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March 2009

Missing the pictures? See the March 2009 eBook! 

With reports this months from Miela on the good life along Mexico's Gold Coast; from Coyote in the Caribbean on 13 years of 'six-and-six' cruising; from Eupsychia on a whale encounter so close it almost caused a urinary tract malfunction; from Sanderling on seven years of cruising in the Caribbean; from 2 Extreme on the culmination of a 7.5-year, 70-country circumnavigation with a 31-year-old boat; and lots of Cruise Notes.

Miela — Moody 44
Bill and Karen Vaccaro
Life On The Gold Coast

We're on our way from Tenacatita Bay to the Barra Lagoon on Mexico's Gold Coast so I, Karen, can do some work tomorrow. The wi-fi is more reliable at Barra than Tenacatita, plus we'll get to visit with friends we missed our last time there. It's cool and cloudy this morning, be we know it will be hot in the lagoon in Barra as there is less air circulation.

Tenacatita Bay remains one of our favorite places in Mexico. The anchorage is beautiful, it's usually calm, and the Mexican disco music at the Blue Bay Hotel ends at 10 p.m., so we can get a full night's sleep. Chipper the dolphin and his two friends still patrol the anchorage each day and chatter at us. Chipper, who is easy to recognize by the notch in his dorsal fin, has been here since our first visit over four years ago.

While at Tenacatita, we did the traditional jungle ride in our dinghy with friends Terry and Vicki Fahey of the Richmond-based Pearson 424 Tenacity. The snorkeling at 'the aquarium' part of the bay, after the jungle ride, was some of the best ever. It’s been a good year for water clarity, so we've managed to capture some wonderful underwater video.

The cost of cruising is pretty low in Tenacatita Bay. For example, there is no fee to anchor. We paid 10 pesos — about 70 cents — for freshwater showers and to rinse our gear before having lunch on the beach. The fee for dinghy parking has gone up this year from 10 to 20 pesos, but that's still only about $1.50. We aren’t using dollars as much as before, since the exchange rate is now over 14/1. If we do use dollars, we've found that businesses try to give change at the old 10/1 exchange rate. We bought cantaloupes from a little boy on a dirt road and paid $1.50 for five. What a treat! That night we celebrated Karen's birthday aboard Miela with ceviche, steak and dessert of fruit tarts from the French Baker in Barra. So we're not suffering.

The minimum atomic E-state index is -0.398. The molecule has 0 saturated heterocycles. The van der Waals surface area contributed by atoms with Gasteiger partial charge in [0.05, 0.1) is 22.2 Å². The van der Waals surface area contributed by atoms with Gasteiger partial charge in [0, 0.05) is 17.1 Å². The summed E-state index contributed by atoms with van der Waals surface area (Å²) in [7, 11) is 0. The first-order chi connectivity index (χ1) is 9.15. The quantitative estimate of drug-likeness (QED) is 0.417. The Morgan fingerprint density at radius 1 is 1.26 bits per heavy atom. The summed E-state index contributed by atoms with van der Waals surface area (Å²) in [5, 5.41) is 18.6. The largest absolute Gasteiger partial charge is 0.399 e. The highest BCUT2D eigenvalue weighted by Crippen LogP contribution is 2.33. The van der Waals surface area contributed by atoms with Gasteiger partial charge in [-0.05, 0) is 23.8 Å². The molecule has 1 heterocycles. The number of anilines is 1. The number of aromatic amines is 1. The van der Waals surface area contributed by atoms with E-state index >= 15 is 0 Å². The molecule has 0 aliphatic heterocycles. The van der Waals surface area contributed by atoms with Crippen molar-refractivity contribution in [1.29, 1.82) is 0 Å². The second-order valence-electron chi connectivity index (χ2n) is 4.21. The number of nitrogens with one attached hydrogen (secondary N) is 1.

After Tenacity headed north yesterday morning, we made our way across Tenacatita Bay — it's only a couple of miles — to explore Tamarindo, the famous golf resort. As we came into the Tamarindo anchorage, the rays were jumping in front of us and schools of huge needle fish were swimming by. The resort is so beautiful, with white sand beaches and palm trees. We often anchor in beautiful areas, but most aren't as green as Tamarindo at this time of year because it's the dry season. As a bonus, we also picked up a lickety-split fast wireless connection. Oddly enough, there's nothing about this place or anchorage in the cruising guides.

We anchored about 200 yards off the beach in 15 feet of clear water. We love it when we can see right to the bottom! Primadonna, the 145-ft megayacht, came in for the afternoon, and their deck crew of about eight unloaded jet skis and other toys for their guests. They almost filled the small anchorage, and we — LOL — were probably in their 'spot'. In an effort to keep up with the Joneses, we pumped up our kayaks too, and did a little fishing from the dinghy. We caught a huge triggerfish, but released him.

Our biggest challenge this week? Fresh fruit management. Fruit ripens so quickly that it's sometimes a race to finish the avocados, pineapples and bananas before they’re past their prime. Limes keep well, but you can never have too many for beers, cooking and ceviche! 

For those who like numbers, I, Karen, have only been here about a week, but we've enjoyed 21 cerveza, caught five fish, spotted two whales and three pods of dolphin, had two meals of guacamole and two meals of ceviche, drunk five piña coladas and have gotten 26 mosquito bites and one little sunburn. But I've yet to wake up with a headache.

— karen 01/18/09

Coyote — Freedom 44
Fred Evans and Robin Whitley
Six-and-Six for 13 Years

You could call Fred Evans of Mendocino ‘Mr. Six-and-Six’. Back in ’95, he spent a week with his dying father at an Intensive Care Unit in Oxnard, during which time his father warned him that life passes very quickly, so that if Fred had any strong interests — such as going cruising — he shouldn’t postpone them.

Evans, now 64, and who had already cruised to Mexico in the early ’80s, took his father’s message to heart. He bought the Freedom 44 Coyote, did the Baja Ha-Ha II, and has been cruising between 5.5 and 7 months a year for the last 13 years. The rest of the time, he and Robin Whitley, his sweetheart of nine months, live on his five-acre farm in Mendocino. When they are on the boat, a caretaker watches their place on the North Coast. “There are a lot of lesbians in the Mendocino area,” advises Fred, “and let me tell you, they make the best caretakers."